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The Magic of Avocados

I love avocados! I could eat them every day. They are yummy sliced on a tomato sandwich, smashed into spicy guacamole dip, diced into gazpacho soup, or drizzled with olive oil and served alongside of fruit. The past year, I have been saving the skins and pits from every avocado I have eaten. I washed them well, and then popped them into a zip lock bag. After a year’s time, I had several bags of them in my freezer. Yesterday, I decided it was time for them to work their magic in my dye pot.

Avocado skins and pits simmering in the dye pot.

I set them on the stove top to simmer for several hours. A strange odor swirled its way out from under the lid to the pot, filling the house with an aroma unlike any I had ever smelled before. By midday, though the dye bath looked ready, I was not quite sure if I wanted to put a skein of my yarn in the pot. One time, several years ago, I had experimented with using purple cabbage as a dye material. My yarn reeked of cabbage, and it never washed out. I finally reminded myself that “nothing ventured, nothing gained” and so I put a skein of my sock yarn into the pot. The yarn had been mordanted with alum and cream of tartar ahead of time.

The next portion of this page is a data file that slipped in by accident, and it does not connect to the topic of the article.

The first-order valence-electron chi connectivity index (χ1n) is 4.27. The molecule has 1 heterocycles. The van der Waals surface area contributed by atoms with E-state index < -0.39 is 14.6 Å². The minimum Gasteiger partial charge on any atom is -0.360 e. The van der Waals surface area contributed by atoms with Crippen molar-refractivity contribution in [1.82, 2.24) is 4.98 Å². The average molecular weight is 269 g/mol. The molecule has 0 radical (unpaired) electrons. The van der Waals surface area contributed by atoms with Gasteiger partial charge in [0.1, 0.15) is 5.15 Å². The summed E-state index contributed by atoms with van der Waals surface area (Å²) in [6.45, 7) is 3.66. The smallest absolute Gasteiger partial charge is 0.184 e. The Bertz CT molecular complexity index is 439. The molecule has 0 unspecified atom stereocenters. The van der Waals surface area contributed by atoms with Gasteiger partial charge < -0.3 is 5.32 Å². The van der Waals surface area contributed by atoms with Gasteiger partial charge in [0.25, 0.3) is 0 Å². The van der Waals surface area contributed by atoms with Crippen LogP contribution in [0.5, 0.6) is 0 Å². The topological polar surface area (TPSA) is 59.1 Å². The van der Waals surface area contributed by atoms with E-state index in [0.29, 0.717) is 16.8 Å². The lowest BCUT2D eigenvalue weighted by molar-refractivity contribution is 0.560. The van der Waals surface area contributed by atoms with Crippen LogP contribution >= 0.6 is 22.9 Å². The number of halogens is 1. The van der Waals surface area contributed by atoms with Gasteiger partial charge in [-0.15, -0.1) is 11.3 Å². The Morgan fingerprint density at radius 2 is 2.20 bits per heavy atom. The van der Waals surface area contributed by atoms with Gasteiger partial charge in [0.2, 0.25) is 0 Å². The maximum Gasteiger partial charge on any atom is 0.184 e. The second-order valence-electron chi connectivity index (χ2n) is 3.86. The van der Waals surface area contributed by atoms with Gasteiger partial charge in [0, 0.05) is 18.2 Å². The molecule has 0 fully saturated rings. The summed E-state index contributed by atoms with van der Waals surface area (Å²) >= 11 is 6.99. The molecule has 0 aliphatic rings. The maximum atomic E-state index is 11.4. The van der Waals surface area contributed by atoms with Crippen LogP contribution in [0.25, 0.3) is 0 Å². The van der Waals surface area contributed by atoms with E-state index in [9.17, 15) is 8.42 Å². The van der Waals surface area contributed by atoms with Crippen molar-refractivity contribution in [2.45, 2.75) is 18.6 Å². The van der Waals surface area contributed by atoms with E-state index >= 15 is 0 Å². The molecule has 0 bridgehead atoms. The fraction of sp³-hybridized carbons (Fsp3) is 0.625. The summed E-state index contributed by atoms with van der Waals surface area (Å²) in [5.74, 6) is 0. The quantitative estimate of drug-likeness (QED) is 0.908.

After an hour of steaming in the dye bath, the most beautiful salmon color came out of the pot! I immediately put in a second skein which produced a lighter shade of salmon pink!

Yarn dyed with avocado skins and pits.

The first skein of yarn is slightly darker than the second one.


2 Responses

  1. Tombstone Livestock

    Interesting, saw avacodos mention on Ravelry as a natural dye. Loved the colors someone got with Black Beans.

  2. Anita

    Interesting – I never would have thought of using avocados as dye material. Love to eat them though.
    Glad the experiment turned out so well for you.
    I’m new to your blog – nice posts. Used to live in Vermont – up in Craftsbury (between Hardwick and Newport). Now I’m back to Germany.